But do please keep making suggestions anyone else out there - the only reason I'm doing everyhing that I am is advice from other people over the internet and I'm just SO grateful.

Clover Mon 22-Apr-02 09:34:24

Dear Bayleaf,
I'm 37 and have finally got pregnant after 7 months of trying. I don't know if it's just a coincidence but the month I conceived, I used one of those very expensive ovulation sticks. Did the trick though! Best of luck,
Clover

Marina Mon 22-Apr-02 09:38:32

Tipp, do you mind my asking how much Foresight charge? Unlike Bayleaf I don't dye my hair yet but the hints from my mother are coming thick and fast about "not letting myself go"..., so now may be the time.
And Bayleaf, thanks for more tips - it is such a relief to find other people who can talk about these things without feeling guilty about their own complete family or feeling sorry for you (which I know is kindly meant).
I am off to John Bell & Croyden (chemists in Wigmore St, London W1 and one of the only over the counter stockists of ZW apparently) to get some Zita West as I think it is jolly refreshing to find a supplier who also does vits for men.

bayleaf Mon 22-Apr-02 09:59:35

Whilst I think about it I've also just taken delivery of some progesterone cream ( www.progesterone.co.uk) which I heard about also on tcoyf - altho of course being an americain site they can all buy it over the counter for a lot less!
I'm also lucky Marina as a close friend has also been trying for 18 months - had all the tests - all come back fine - so she and I swap tips - and she has far more time to 'surf' having no children to look after!

sobernow Mon 22-Apr-02 12:32:12

Message withdrawn at poster's request.

Tipp Mon 22-Apr-02 13:09:45

Marina - I am not sure exactly but it varies depending on the results of the tests. You can join for about £20 and the Hair tests are about £30 each - important to have both partners tested as toxins and deficient nutrients may affect the sperm as well - even if he has got the all clear from the doctors. Also, helps to encourage them to feel involved! Then the supplements recommended could be from £20 per month up (just a guess) as I forget what mine was. I'd imagine the average is about £30per month. Alot cheaper than IVF and natural and as a charity everything is just to cover costs. Also, if you join they have a very interesting newsletter every quarter (I still get it) with loads of facts, news clippings, etc. and letters from grateful parents. Try the website and get the info - you don't have to commit anything.

Binker Mon 22-Apr-02 13:47:08

Regarding ovulation kits -I was thinking this morning about something I read when I was expecting (by Professor Winston in his Getting Pregnant book - I think). Apparently the kits don't actually tell you that you are ovulating,they simply signal the presence of the hormone which triggers ovulation (luteinizing hormone,I think)- he said it was like making a phone call,only there has to be someone there to answer the call -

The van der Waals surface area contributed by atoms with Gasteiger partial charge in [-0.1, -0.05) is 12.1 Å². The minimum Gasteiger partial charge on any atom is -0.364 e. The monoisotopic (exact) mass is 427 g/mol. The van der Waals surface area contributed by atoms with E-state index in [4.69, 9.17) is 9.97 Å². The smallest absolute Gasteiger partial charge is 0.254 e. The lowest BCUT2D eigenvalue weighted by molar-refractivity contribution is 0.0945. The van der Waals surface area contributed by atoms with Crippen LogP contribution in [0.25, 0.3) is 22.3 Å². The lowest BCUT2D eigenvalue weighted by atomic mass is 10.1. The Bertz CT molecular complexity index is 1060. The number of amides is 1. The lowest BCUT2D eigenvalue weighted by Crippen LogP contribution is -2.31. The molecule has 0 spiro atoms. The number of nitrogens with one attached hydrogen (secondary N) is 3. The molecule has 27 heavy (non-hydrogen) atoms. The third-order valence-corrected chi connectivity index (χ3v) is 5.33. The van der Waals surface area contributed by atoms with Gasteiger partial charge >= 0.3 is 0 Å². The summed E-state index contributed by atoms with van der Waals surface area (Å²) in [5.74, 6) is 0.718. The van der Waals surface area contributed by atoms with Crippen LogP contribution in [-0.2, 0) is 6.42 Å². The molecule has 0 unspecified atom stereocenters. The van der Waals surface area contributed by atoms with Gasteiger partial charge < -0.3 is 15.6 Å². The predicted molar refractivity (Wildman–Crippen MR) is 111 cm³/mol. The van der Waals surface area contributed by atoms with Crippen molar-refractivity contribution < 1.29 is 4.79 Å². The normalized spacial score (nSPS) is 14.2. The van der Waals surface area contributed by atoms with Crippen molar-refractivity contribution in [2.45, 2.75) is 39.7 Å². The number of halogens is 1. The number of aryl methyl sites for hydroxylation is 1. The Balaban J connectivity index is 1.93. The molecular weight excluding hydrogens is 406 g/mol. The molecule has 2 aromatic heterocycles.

maras Mon 22-Apr-02 16:08:54

Bayleaf - just to add more support...I got pregnant with my first at 37 and second at 39 - both in the first month of trying (dp felt a bit cheated!) and sailed through both pregnancies, working up to a couple of weeks before birth (part-time with the second). After much deliberation, we decided to try for another late last summer (I'm now 42) - and after 3 months of trying vaguely around fertile times (too exhausted now to go in for the blanket bombing approach!!) I got pregnant, but then miscarried at 7 weeks. I found this a lot more upsetting than I had anticpated - somehow I had thought myself immune to all the statistics of rates of miscarriage and age (all on another thread). Anyway, 3 months on - I'm pregnant again - and all seems to be going well - still v early days - and I am aware now that there's a long way to go yet...but so far so good. Just trying to get to square the thrilling idea that this is what we both really want ...with the practical side that makes us think that this is total madness! ....to be continued no doubt...
Anyway - just keep trying and ignore all statistics!!! And good luck!

Aloha Mon 22-Apr-02 16:44:55

For a bit of encouragement you could read the article about fertility in this month's Glamour, or click on People.com - a US site - with a big feature about celebs and other women having babies over 40.

Binker Mon 22-Apr-02 17:26:21

good luck Maras !

jodee Mon 22-Apr-02 18:16:12

Dear Maras, I'm so very pleased to hear your news, I know you had an awful time of it last year. Take care and keep us posted. xxx